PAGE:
Note: Cross posted from The Typemock Insider Blog.
Mel Grubb talks about parameterized tests and why use it at all. He also raises the question whether having the ability to run parameterized tests can rule out usage of a framework. Personally, I think there are better ways to choose unit tests framework, but that’s not what this post about.
First, what are parameterized tests?
Regular tests, in NUnit, MSTest or other frameworks, are void methods that take no arguments. Parameterized tests are tests that certain frameworks (like Gallio) can run several times, each with a different set of input parameters and expected result. MbUnit uses the attribute RowTest, because each row contained a set of input parameters and a result, like a list. (And if you’re familiar with Fit/Fitnesse, the table metaphor may remind you of this as well).
With different parameters, I can run the same code, and not need to copy/paste it. This looks like a great productivity boost. But like Mel said, you’re losing some readability of the tests. If you came back to the code 2 weeks, months or years and look at the code, you wouldn’t know what differentiates the 2nd from the 3rd row. They all look the same.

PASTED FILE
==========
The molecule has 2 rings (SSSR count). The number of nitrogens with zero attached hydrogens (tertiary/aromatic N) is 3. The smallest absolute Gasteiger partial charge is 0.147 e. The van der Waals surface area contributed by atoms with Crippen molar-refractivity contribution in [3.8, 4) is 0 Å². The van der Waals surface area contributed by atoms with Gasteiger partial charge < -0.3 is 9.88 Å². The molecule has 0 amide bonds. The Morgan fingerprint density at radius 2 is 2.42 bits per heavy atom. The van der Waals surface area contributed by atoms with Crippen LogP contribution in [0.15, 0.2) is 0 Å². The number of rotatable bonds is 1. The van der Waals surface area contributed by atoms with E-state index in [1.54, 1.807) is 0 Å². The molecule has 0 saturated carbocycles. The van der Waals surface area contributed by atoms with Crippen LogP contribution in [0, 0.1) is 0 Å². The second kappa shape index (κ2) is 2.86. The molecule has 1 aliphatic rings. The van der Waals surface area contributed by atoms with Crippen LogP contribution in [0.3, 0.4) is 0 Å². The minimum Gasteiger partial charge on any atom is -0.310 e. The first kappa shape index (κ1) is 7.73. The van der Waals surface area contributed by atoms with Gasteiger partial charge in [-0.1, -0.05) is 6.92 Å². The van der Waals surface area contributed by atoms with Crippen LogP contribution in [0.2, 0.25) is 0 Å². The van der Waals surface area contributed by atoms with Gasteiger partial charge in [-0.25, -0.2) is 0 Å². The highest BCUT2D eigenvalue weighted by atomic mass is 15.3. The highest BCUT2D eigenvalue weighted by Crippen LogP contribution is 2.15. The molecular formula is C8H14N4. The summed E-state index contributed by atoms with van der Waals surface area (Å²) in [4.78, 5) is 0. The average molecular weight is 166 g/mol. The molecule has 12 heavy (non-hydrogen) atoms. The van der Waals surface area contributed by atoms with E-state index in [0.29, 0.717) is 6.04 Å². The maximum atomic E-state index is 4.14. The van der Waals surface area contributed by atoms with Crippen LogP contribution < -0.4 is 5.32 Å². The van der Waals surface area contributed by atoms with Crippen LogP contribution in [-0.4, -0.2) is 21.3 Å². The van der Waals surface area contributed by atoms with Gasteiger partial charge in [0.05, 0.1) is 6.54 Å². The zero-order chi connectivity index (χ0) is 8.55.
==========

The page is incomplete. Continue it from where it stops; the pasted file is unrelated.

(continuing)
So what Mel suggests is doing some refactoring, and increasing the readability by naming the tests accordingly, which I agree whole heartedly with.
But I’ll go a step further. Which test would you like to debug, if it broke? The one with the descriptive name that tests a single scenario, or the one with the laundry list of arguments? I’d go with the first.
One more thing: Now you can use the parameter in the test itself. Instead of arg1, you can now send to the tested method arg1*2. This starts to smell, you’re actually putting logic into the test. So, especially for beginners, or other people who would like to cut corners, I wouldn’t recommend using it.
Let’s say I have a component that does authentication. You give it a name and password, and it gives you back a yes/no result. For all the specific criteria I’d write specific and named tests: name is null, password is longer than 6 characters, password contains alphanumeric characters. Basically, if I can characterize it in words, I’ll write a unit test for that.
Now if I have a batch of hundreds of collected names and passwords, that I just want to make sure that pass authentication, I might want to write a parameterized tests, or just loop through all the list and assert the result. That’s in addition to the other tests I’ve already written.
By the way, if one of those breaks, I’d write a specific test for that as well. I’d recognize the case of failure, and characterize it. So the next time I come across, a case like that, I can debug more quickly.
Parameterized tests are nice. But do yourself a favor, for unit tests stick to the basics.